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Australian safety body ANCAP has announced a five-star safety rating for the just-launched Renault Captur crossover, even though the Clio-based vehicle misses out on airbags for the second row.

Recent changes to the way ANCAP awards ratings means that despite missing airbags for rear seat passengers, the Captur still gets a five-star rating. The difference is that the five-star rating announced today is matched to a 2013 date stamp, as the car was originally tested by Euro NCAP in that year.

The changes implemented from January 1 this year mean that some Euro NCAP results will be transferred directly to ANCAP without being processed through its internal testing policies and protocols, a move which benefits the Captur.

ANCAP communications manager Rhianne Robson told CarAdvice this week that the Captur wouldn’t achieve a five-star safety rating with a 2015 badge if it was tested again under the new rules.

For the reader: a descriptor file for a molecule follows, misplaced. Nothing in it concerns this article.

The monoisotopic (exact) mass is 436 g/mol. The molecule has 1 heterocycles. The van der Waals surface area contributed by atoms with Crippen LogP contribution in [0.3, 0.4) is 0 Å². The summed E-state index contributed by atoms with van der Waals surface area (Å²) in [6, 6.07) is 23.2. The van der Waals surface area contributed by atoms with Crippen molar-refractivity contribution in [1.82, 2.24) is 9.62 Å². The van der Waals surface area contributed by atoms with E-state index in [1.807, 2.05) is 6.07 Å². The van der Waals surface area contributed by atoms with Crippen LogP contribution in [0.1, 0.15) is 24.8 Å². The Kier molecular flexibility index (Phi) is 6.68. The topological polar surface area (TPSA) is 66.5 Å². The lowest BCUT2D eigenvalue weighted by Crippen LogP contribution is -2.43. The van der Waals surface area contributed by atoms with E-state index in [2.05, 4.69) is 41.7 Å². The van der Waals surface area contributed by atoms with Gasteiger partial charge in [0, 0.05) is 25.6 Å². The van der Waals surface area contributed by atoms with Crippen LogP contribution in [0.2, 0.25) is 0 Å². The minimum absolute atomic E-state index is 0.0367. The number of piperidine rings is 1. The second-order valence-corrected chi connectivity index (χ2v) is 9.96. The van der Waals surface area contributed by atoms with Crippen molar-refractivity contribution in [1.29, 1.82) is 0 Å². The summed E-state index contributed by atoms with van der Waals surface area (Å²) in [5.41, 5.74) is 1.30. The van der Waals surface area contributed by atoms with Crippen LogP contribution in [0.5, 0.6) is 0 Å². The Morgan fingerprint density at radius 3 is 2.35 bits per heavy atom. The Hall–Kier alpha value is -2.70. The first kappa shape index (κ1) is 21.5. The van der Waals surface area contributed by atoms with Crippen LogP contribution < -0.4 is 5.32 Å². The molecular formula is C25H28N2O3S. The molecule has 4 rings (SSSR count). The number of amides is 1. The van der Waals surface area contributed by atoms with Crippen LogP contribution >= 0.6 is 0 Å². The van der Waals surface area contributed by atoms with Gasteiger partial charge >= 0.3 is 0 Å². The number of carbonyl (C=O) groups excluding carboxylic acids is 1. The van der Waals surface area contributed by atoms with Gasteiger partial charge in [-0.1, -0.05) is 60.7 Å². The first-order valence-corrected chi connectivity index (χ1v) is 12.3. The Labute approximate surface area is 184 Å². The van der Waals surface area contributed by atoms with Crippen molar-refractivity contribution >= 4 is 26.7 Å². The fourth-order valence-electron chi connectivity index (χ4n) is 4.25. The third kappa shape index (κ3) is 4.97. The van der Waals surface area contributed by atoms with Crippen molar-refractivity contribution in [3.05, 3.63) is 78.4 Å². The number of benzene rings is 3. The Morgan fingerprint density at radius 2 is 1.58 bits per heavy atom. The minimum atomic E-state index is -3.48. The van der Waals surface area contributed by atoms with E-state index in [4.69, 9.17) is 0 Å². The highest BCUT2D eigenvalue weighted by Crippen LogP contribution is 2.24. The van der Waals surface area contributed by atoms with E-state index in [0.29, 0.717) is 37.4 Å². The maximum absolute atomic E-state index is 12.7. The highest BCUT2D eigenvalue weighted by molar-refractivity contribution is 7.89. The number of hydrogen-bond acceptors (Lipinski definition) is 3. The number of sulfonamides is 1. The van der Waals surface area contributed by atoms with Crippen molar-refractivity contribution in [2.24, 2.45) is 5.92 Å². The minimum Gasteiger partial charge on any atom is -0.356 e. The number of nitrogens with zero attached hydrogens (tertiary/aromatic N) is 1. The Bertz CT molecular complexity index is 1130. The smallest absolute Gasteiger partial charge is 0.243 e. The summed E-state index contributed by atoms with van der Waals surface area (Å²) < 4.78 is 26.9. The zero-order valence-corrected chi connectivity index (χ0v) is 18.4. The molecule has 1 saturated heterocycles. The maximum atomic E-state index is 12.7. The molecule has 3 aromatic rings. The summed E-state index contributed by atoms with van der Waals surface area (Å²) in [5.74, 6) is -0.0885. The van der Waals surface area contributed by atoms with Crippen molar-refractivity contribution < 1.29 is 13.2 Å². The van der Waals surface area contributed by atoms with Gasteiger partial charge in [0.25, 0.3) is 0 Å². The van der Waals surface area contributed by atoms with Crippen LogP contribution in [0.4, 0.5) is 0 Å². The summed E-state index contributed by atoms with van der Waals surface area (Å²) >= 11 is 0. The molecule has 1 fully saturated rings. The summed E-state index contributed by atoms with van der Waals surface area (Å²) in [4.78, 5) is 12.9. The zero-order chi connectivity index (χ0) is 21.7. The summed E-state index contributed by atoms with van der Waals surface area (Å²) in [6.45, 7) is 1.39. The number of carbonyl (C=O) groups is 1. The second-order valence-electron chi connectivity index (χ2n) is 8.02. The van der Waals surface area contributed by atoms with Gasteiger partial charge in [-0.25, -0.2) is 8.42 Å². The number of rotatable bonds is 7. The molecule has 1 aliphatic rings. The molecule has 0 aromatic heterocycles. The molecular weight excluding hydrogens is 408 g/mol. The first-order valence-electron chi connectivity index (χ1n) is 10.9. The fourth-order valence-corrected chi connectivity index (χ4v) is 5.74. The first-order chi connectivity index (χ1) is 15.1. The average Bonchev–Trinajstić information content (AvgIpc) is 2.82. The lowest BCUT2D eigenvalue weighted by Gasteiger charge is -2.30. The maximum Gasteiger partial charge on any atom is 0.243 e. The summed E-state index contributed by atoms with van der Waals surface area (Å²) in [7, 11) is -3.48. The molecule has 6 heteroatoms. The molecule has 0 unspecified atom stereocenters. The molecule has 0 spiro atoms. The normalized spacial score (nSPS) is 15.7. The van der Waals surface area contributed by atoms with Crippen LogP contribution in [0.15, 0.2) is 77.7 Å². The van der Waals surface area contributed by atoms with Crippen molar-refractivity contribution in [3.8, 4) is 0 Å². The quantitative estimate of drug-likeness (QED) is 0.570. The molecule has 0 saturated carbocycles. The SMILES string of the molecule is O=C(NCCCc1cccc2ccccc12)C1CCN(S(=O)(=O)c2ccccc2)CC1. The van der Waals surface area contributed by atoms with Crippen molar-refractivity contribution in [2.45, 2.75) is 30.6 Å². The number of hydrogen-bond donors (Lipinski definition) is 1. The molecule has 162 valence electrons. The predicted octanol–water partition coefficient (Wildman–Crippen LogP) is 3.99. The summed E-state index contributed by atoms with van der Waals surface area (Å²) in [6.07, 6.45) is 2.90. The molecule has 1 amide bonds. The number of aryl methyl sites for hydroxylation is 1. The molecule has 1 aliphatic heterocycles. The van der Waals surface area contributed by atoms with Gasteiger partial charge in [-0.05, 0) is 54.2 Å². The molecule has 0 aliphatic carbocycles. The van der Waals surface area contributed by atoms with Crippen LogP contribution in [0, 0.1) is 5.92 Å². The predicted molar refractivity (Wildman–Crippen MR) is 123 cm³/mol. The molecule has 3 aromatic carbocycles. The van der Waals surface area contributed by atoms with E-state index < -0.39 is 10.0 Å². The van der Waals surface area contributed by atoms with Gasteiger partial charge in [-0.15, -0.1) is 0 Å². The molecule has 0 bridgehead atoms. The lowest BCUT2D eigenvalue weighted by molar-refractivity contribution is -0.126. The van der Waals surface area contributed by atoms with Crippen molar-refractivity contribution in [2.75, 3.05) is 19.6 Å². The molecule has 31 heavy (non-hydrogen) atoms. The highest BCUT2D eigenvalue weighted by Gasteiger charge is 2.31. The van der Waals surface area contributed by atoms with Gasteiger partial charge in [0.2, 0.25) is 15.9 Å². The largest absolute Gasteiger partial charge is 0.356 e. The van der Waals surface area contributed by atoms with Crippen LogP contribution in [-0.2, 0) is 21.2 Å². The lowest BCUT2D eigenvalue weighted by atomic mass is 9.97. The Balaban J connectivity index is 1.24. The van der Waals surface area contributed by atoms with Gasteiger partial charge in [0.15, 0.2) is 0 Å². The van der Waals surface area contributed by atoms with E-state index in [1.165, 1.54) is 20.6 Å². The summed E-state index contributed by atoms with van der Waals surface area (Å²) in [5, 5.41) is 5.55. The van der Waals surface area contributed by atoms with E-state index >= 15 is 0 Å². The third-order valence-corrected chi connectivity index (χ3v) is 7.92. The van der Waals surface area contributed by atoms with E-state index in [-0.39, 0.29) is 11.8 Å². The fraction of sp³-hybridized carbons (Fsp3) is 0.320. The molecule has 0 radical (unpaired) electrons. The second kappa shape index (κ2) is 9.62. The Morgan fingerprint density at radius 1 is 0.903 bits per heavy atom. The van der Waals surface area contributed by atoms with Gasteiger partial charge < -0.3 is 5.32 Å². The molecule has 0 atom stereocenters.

“The Renault Captur receives a five-star ANCAP safety rating, but with a 2013 date stamp. This is an important detail for consumers as it means it has been assessed against earlier, less stringent criteria.”

This system has the potential, it seems, to benefit brands that suffer a delayed Australian launch. The Captur arrived here 21 months after its global debut.

ANCAP

 

This confusing anomaly makes it hard for consumers to gauge the current safety rating of a car on first glance without delving into the details. Manufacturers are allowed to advertise safety ratings for current models, even if they are not matched with a 2015 date badge.

Renault Australia managing director Justin Hocevar told CarAdvice in May last year that “[rear curtain airbags] were never in the design of the vehicle [the Captur]. The vehicle was always designed to have a complete safety package excluding the rear airbag and it achieved its full five-star [Euro] NCAP [safety rating] with flying colours”.

Mr Hocevar also questioned the relevance of the ANCAP rule changes in January last year, saying “I think that any sort of divergence that the local testing authority has taken is interesting to the point where I wonder about the relevance going forward.”

What are your thoughts? Should there be more clarity around safety ratings?




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